9. Power Comp.
        10. Subtle point:
          1. When entering values like the start and stop points you need not enter the standard units (V or A ). However, if you want to enter the value in mV or ÁV or something like that, you must include the unit prefix. For example, each of the following is a viable way for entering 20 millivolts: 0.02, 20m, 20000u.
      3. Timing
        1. This is used for Holding or Delaying the sweep measurements for special measurements.
      4. Constant
        1. Enter values for any constant sources that may be used in your measurement.
    4. 3) Display
      1. This page is used to set up the graphics display for the data to be collected. It is important to remember that entries here affect only how the data will be plotted - it is independent of the information entered on the SWEEP SETUP page. This means that you could set up the on-screen graph so that none of the collected data would appear! That data is not lost (it's stored in the machine's memory). All you would need to do in such a case is to redefine the graph.

      2. Display: Display Setup
        1. Display Mode
          1. You should see the word GRAPHICS following DISPLAY MODE: You can choose other ways to look at the data using the soft keys. GRAPHICS mode is the most commonly used display mode. Sometimes LIST mode is useful. LIST mode displays the raw data in one long list.
        2. Graphics
          1. Name
            1. Choose the variable to be plotted
          2. Scale
            1. Linear or Log Scale
          3. Min & Max
            1. Use these fields to determine the ranges in the x and y for your graph. You will have to use your best judgment on these values. If you don't get a nice graph after the measurement, you can always come back to this page and adjust all these settings to give you a better graph.
        3. Grid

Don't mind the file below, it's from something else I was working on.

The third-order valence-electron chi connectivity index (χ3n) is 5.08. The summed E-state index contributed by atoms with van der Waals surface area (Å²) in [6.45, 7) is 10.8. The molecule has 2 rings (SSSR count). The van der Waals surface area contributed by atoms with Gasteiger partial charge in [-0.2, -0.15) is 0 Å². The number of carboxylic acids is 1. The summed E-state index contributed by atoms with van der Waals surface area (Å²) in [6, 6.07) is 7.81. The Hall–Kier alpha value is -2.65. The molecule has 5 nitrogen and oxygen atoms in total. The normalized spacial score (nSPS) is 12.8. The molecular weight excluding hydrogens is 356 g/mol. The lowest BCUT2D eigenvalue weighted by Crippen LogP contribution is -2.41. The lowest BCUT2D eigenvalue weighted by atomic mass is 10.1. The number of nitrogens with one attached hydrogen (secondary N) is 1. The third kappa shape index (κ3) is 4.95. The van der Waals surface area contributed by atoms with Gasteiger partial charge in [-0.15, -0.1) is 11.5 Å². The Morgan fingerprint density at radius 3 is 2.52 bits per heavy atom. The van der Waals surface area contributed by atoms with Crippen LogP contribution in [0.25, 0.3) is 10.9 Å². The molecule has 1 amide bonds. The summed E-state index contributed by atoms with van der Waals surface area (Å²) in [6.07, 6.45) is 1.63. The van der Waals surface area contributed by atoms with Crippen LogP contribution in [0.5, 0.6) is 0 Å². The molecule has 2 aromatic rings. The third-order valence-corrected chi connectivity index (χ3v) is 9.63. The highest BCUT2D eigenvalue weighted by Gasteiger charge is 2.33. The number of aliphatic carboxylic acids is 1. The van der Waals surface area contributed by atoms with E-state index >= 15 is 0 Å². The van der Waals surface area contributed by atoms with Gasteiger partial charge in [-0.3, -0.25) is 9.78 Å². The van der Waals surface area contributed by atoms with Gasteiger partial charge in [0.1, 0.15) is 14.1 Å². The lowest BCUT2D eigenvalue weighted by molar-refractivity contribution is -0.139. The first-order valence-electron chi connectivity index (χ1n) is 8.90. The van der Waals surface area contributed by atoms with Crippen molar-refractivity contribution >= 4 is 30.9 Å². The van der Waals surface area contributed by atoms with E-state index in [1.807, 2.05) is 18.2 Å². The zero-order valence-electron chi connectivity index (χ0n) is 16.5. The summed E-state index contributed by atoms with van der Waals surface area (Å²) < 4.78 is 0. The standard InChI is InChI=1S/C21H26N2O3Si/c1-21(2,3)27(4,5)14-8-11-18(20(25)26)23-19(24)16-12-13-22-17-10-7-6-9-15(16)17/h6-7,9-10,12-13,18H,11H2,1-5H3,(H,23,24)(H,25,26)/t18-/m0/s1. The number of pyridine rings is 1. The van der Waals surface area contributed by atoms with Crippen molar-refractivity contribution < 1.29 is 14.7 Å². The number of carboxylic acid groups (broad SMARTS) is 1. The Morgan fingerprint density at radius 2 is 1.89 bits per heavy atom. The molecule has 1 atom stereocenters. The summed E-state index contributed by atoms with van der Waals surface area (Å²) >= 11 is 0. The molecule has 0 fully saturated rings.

1. Turns Grid ON and OFF
        4. Line Parameter
        5. Data Variables
      3. Display: Analysis Setup
    5. 4) Graph/List
      1. This is where all the action occurs. You should see an empty graph, set up according to the entries from the Display Setup Page. To measure data, you need to push one of the measurement keys. SINGLE will cause the 4145 to sweep through the full range of VAR1 and VAR2 points, measuring the current at each point, and plotting the results. Each time you press the SINGLE key, the previous data will be erased and new data plotted in its place. REPEAT has the same effect as continually pushing the SINGLE key - the 4156 will repeatedly sweep through the measurement cycle until you push the STOP key. APPEND is very similar to SINGLE, except that the old data is not erased. You will get two or more plots, with each new one being superimposed over all the previous plots. This is very handy for making comparisons between different devices or for measurements taken under different conditions (eg. with lights on and lights off).
      2. Graph/List: Graphics
      3. On the lower part of the screen you will notice a number of menus, accesible by pressing the softkeys. Each menus has options which allow you to manipulate the data on the screen.
        1. MARKER/CURSOR
          1. MARKER
            1. The marker is a point on the graph that the user may define. This may be used to compare similar points of data on several different graphs.
          2. MARKER MIN/MAX